Always-excellent SocialMediaToday reports about using Social media in crisis, tragic events and news – before things get worst.
Crisis management has been widely used in almost every occasion dealing with dramatic events, bad reputation and media assault.
Meet Social Media crisis management: new tricks for old problems.
Titled Using Social Media In Crisis: A Study from Penn State, the post by Chris Syme, is a thorough exam of a recent news event in Penn State.
Today, 92 percent of Americans use multiple platforms to get their news on a given day, and only seven percent get their news from a single media platform (Pew Internet Research). The same study showed that almost 60 percent of people get their news both online and offline. There are over 800 million active users on Facebook, and over 200 million on Twitter. The Twitter number is just about the same as the daily circulation of the Wall Street Journal, the most widely circulated newspaper in the United States. In light of the reach and 24/7 access of social media, what is its role in a crisis?
An in-depth analysis leads to each day of the event (a 10-days crisis) and each step taken by conventional media – as well as the Penn State Twitter and Facebook pages.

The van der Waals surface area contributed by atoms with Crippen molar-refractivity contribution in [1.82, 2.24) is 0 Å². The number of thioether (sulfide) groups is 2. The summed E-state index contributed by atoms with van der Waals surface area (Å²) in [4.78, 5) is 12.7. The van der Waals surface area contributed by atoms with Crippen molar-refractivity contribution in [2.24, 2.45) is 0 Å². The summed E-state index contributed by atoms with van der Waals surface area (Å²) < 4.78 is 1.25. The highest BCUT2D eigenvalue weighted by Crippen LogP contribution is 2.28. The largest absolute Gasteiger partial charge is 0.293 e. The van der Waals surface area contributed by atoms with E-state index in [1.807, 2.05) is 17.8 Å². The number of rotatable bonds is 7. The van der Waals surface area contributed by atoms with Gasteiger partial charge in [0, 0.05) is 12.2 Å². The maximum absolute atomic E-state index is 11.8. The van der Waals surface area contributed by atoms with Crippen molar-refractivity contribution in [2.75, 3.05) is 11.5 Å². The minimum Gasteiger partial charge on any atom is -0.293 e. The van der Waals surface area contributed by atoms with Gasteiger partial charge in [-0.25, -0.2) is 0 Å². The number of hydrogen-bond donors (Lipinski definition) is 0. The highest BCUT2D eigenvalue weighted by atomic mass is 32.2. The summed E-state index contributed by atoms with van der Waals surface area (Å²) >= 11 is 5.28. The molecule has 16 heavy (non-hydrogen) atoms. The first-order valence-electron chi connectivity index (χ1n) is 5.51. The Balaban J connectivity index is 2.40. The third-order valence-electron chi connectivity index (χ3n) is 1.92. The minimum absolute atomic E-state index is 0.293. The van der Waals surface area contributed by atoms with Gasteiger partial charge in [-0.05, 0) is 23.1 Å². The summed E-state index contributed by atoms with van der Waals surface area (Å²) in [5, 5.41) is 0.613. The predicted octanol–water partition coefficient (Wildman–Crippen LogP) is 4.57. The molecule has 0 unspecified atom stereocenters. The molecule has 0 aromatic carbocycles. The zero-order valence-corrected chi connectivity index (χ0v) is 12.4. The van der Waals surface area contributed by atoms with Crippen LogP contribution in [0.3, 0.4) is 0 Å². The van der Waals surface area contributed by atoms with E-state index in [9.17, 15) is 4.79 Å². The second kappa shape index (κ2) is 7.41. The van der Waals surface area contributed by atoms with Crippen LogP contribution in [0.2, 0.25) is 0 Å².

Here comes some pretty interesting aftermath we all should be thinking of:
Leslie Gaines-Ross, chief reputation strategist for Weber-Shandwick, says social media should be viewed as an asset more than a risk in crisis.
“ It gets the message out quickly, points people in the right direction for more information or aid, lessens the impact of ardent criticism and reaches many stakeholders, at once, including the traditional media,” Gaines-Ross said.
She also warns: “The downside is that social media usage allows detractors to jump in with negative commentary, spread misinformation and turn a local incident into a global one, perhaps leading to future litigation. On balance, however, the rewards outweigh the risks. “